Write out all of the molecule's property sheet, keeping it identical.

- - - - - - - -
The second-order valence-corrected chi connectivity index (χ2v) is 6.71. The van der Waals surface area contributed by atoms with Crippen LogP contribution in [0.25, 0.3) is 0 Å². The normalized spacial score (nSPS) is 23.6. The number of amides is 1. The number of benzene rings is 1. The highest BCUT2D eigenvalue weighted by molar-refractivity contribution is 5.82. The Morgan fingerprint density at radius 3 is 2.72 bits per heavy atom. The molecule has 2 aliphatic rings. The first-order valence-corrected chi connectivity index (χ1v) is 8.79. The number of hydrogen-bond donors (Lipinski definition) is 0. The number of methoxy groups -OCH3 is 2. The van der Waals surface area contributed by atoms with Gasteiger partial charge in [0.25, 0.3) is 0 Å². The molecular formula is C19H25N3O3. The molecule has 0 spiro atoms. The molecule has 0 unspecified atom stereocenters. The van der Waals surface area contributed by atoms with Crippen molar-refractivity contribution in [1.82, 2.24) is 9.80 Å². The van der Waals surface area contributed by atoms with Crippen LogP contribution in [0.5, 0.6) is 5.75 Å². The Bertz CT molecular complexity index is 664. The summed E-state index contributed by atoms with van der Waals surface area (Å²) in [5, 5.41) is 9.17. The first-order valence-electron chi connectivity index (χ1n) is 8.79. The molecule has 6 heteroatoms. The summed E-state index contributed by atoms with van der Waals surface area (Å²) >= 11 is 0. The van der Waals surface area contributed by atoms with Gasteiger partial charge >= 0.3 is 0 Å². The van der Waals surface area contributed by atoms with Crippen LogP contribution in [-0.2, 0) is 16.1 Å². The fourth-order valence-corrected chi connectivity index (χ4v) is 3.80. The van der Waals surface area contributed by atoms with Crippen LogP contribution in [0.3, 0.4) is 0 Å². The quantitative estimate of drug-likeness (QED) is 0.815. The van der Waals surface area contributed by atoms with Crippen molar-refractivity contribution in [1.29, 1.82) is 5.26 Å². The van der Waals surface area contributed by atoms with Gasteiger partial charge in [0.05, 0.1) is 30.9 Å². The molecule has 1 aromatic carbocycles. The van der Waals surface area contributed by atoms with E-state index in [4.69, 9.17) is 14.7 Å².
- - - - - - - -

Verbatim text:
The second-order valence-corrected chi connectivity index (χ2v) is 6.71. The van der Waals surface area contributed by atoms with Crippen LogP contribution in [0.25, 0.3) is 0 Å². The normalized spacial score (nSPS) is 23.6. The number of amides is 1. The number of benzene rings is 1. The highest BCUT2D eigenvalue weighted by molar-refractivity contribution is 5.82. The Morgan fingerprint density at radius 3 is 2.72 bits per heavy atom. The molecule has 2 aliphatic rings. The first-order valence-corrected chi connectivity index (χ1v) is 8.79. The number of hydrogen-bond donors (Lipinski definition) is 0. The number of methoxy groups -OCH3 is 2. The van der Waals surface area contributed by atoms with Gasteiger partial charge in [0.25, 0.3) is 0 Å². The molecular formula is C19H25N3O3. The molecule has 0 spiro atoms. The molecule has 0 unspecified atom stereocenters. The van der Waals surface area contributed by atoms with Crippen molar-refractivity contribution in [1.82, 2.24) is 9.80 Å². The van der Waals surface area contributed by atoms with Crippen LogP contribution in [0.5, 0.6) is 5.75 Å². The Bertz CT molecular complexity index is 664. The summed E-state index contributed by atoms with van der Waals surface area (Å²) in [5, 5.41) is 9.17. The first-order valence-electron chi connectivity index (χ1n) is 8.79. The molecule has 6 heteroatoms. The summed E-state index contributed by atoms with van der Waals surface area (Å²) >= 11 is 0. The van der Waals surface area contributed by atoms with Gasteiger partial charge >= 0.3 is 0 Å². The van der Waals surface area contributed by atoms with Crippen LogP contribution in [-0.2, 0) is 16.1 Å². The fourth-order valence-corrected chi connectivity index (χ4v) is 3.80. The van der Waals surface area contributed by atoms with Crippen LogP contribution in [0.3, 0.4) is 0 Å². The quantitative estimate of drug-likeness (QED) is 0.815. The van der Waals surface area contributed by atoms with Crippen molar-refractivity contribution in [1.29, 1.82) is 5.26 Å². The van der Waals surface area contributed by atoms with Gasteiger partial charge in [0.05, 0.1) is 30.9 Å². The molecule has 1 aromatic carbocycles. The van der Waals surface area contributed by atoms with E-state index in [4.69, 9.17) is 14.7 Å².